How to Make Contact
Before you contact anyone for networking purposes, make sure that your resume is updated and absolutely flawless. You will use it to give your contacts a sense of your background before meeting them or leave it behind as a reminder of your skills and experience.

Once you have established a list of people to contact, set up an organizational system to help you keep track of correspondence and learning. You may want to use a spreadsheet to organize contact information and notes about interactions, including how you found your contact, when you and your contact last spoke and what you discussed.

The Informational Interview
An informational interview is a brief meeting (in person, over the phone, or by e-mail) that allows you to ask questions about a person's career path, his/her current position, appropriate ways to position yourself for a similar job and more. You can set up informational interviews with personal contacts, alumni, internship supervisors, professors or anyone doing something interesting or relevant to you. Call or email someone to set up an informational interview.

While informational interviews often lead to job or internship opportunities, it is important to remember that the most effective informational interviews are conducted with the goal of learning, not simply landing a position.

Sample Email Correspondence
Below is a sample email that you might write to an alumnus to ask for an informational interview:

Dear Mr. Whipple,

I found your name and contact information on the Mediapolis School District website. I am a rising junior in the College of Arts and Sciences and hope to pursue a career in secondary education upon graduation. Given that you have over five years of experience in this field, I would appreciate the chance to ask you a few questions about your career path and your experience in the public school system in Iowa.

I realize that this time of year is likely a busy one for you. I am hopeful that you would be willing to speak with me over the phone or via email at some point during the next two weeks. Please let me know if you are able to talk with me. and if so. what method of communication would be preferable.

Thank you very much in advance for your time and insight.

Sincerely,
Suzie Baker

Interview Questions
The content of your informational interview will vary depending on your goals and the interviewee’s background. You may ask questions such as the following:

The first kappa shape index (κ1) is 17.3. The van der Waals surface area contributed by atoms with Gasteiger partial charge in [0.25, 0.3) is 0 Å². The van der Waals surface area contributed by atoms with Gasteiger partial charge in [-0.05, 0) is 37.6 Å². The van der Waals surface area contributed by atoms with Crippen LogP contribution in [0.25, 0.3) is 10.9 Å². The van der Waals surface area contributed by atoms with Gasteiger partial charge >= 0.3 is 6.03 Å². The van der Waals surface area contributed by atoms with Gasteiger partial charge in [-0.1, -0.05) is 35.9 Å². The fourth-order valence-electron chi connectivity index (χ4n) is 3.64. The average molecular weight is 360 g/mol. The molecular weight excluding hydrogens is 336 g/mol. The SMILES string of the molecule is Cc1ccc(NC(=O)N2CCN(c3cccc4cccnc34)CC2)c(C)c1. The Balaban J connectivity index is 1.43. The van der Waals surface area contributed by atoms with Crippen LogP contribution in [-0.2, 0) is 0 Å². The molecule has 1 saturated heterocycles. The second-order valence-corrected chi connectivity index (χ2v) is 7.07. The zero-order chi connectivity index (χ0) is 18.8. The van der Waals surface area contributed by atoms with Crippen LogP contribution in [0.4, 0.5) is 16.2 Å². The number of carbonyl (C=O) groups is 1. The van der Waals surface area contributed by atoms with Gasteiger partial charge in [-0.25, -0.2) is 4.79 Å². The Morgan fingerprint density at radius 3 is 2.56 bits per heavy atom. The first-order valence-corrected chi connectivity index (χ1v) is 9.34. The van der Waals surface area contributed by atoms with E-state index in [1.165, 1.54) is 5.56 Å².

• How did you choose this career?
  • What are the toughest problems you deal with?
  • What obligations does your work place on your personal time?
  • How much flexibility do you have in terms of dress, hours of work, vacation time, place of residence?
  • What is the average length of time employees stay with your organization?
  • How would you define the culture at your organization?
  • If your work were suddenly eliminated, what other types of work do you think you could do?
  • How do people find out about these jobs? Are they advertised in the newspapers, by word of mouth, at conference, in professional publications?
  • What is a reasonable salary range for entry-level positions?

For more details and sample questions, visit the informational interviews page on our site.

Send a thank you note immediately once you have completed the informational interview. Email and regular mail are both acceptable means. Also, keep a record of your interviews including names, titles, addresses, dates and topics of discussion. This will be helpful in remembering who told you what and how to get in touch with your contacts.

Your Personal Pitch
Not every networking opportunity has the structure of an informational interview. For less formal situations, such as a conversation at a conference, you can prepare by drafting and practicing a personal pitch. A personal pitch is a commercial of sorts that concisely describes your relevant qualifications, accomplishments and goals as you move forward. Preparing a personal pitch helps you control your first impression, convey confidence and articulate what you're looking for. An example might be as follows:

“Hello, Dr. Wick. My name is Suzie Baker and I attended your session this morning. I really appreciated your insights regarding biology theory. As a junior at Iowa Wesleyan College I have been taking coursework in biology as well as working in a lab at the Great River Medical Center. I plan to matriculate directly into a master's program so that I can participate in neural network research. I am particularly interested in your work at the Chicago Cancer Center. May I email you next week to ask some questions about your research there and how I can position myself for work like yours?”